keeping a close eye on philanthropy … NCRP’s blog

Summer reads you won’t want to miss from the summer 2016 edition of “Responsive Philanthropy”

posted on: August 25, 2016

RP_Summer16-081716-web-page-001Is philanthropy finally getting serious about racial equity and racial justice? I don’t know. But I’m pleased with some of the sustained conversation that has been happening, and we are delighted to keep fanning the flames with the summer issue of Responsive Philanthropy.

In “Tackling racial justice: Why, how and so what?”, Tamara Copeland, president and CEO of the Washington Regional Association of Grantmakers, writes about association’s journey in confronting the issue of race and racial justice among its members. Others in the sector who want to address structural racism in their own institutions can learn much from WRAG’s “Putting Racism on the Table.”

Next, check out “For Surdna Foundation, communities define their futures,”

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The Oregon Community Foundation: Leveraging assets for economic, environmental and equity aims

posted on: August 3, 2016

CoOqJV3UMAAdwtdAdapted from The Oregon Community Foundation – Can it Build a Statewide Legacy of Equity and Inclusion?

Earlier this year, The Oregon Community Foundation (OCF) approved a $300,000, seven-year loan to support Albina Opportunities Corporation (AOC). AOC offers financing to small businesses owned by women, people of color, immigrants and persons with disabilities in Portland. Among the endeavors funded by AOC is Escuela Viva Community School, founded by Portland mother Angie Garcia for her own daughter. “I was looking for a program that would nurture her spirit and provide a bilingual environment. The truth is that I just couldn’t find it. So I started this.”

The demand for the school’s dual language programming became so great that by 2010, Escuela

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Standard (Mal)Practice

posted on: July 27, 2016


Updated 7/28/16 2:25 PM EDT

A few years back I was speaking with the manager of corporate giving for a firm high on the Fortune 500 list. While we didn’t agree much on a range of issues, we were in surprising agreement on what constituted good grantmaking practice. Much to his chagrin, his giving program was situated solidly within the firm’s public relations department and this constrained him from carrying out those practices in his own funding.

For example, we agreed that multi-year grants are superior to annual grants. But from the public relations perspective, multi-year grants don’t cut the mustard: Awarding a three-year grant to a community group gives the company just one press opportunity to promote itself in

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Three steps foundations should take to address racial equity

posted on: July 22, 2016


Updated 7/22/16, 12:52 PM EDT

In the wake of Philando Castile and Alton Sterling’s deaths, foundations across the country released a new wave of public statements brimming with shock and horror. Many talked about solidarity with black communities. Some were honest enough to say they didn’t quite know what to do.

These words are important. They show philanthropy is made up of real people who pay attention when horrible things happen. But words aren’t enough. These tragedies aren’t about a single event, or a single person. They’re about a system of unjust laws and practices that consistently place black communities in greater danger. A statement by itself is a comment, but it’s not an action.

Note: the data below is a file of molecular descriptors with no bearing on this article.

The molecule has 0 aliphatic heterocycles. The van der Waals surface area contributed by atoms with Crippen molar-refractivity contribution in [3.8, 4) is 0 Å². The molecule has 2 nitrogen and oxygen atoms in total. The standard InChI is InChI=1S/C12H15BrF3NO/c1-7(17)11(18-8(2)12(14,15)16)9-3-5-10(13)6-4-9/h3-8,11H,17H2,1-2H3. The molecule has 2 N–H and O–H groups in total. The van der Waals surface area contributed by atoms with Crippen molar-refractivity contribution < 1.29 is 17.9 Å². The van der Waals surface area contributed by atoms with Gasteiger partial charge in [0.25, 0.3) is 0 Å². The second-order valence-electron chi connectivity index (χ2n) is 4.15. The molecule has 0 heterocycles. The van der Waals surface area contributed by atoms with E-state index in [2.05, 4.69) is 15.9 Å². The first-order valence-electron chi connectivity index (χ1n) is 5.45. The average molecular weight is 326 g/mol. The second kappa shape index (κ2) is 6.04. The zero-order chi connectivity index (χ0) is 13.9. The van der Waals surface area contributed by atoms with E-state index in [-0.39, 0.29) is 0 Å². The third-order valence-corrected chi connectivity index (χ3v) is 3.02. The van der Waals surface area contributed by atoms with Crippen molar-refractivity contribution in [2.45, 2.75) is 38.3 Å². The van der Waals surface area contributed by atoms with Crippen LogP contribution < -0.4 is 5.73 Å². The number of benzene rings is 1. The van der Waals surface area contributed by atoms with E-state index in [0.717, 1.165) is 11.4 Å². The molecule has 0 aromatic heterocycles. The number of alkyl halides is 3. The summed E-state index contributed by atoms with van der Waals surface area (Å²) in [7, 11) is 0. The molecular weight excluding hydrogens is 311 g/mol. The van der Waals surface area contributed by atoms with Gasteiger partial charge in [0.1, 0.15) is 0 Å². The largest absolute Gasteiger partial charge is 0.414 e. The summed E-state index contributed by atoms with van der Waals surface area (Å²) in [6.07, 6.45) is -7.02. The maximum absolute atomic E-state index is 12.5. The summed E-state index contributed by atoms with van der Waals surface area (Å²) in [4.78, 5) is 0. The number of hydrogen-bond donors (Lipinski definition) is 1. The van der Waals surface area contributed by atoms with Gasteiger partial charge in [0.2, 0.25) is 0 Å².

The next Tamir Rice and

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NCRP: Coming soon to your favorite podcast

posted on: July 14, 2016

Untitled design (12)Working in NCRP’s communications department, I know how difficult it is to get mainstream news outlets to cover philanthropy. It’s not a sexy topic, and many in the general public probably think of foundations as “those organizations that fund NPR and PBS.” Unless the story is a scandal involving a major party presidential candidate, news organizations outside of the philanthropic press usually pass on it.

But podcasting is that rare medium that lacks such gatekeepers. Anyone with a microphone and a recording device can create a podcast about any subject, even topics as niche as philanthropy and nonprofits.

As podcasting continues to ride its nearly two-year-long renaissance, NCRP Executive Director Aaron Dorfman recently appeared on two podcasts tackling such

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More faith, more money, more justice

posted on: July 12, 2016

April 20 at 1 p.m. EDTNCRP will host a discussion on how faith-based movements can create opportunities for social justice at a time when the U.S. is seeing bold displays of fear and prejudice.Over a decade ago, I was a faith-based community organizer in central Florida. My job was to visit churches, build relationships with pastors and church members, agitate them around concerns they had for their community, and organize them to make demands for systemic change. The key to motivating most churches was to draw from their faith traditions, so my days were spent talking about values that lead to a just world, reading about leaders from scripture who drew on their faith to build communities of fairness and equity and listening for testimonies from community members about what their faiths tell them the right solutions are to the problems they face.

Community leaders often asked me about my own faith tradition

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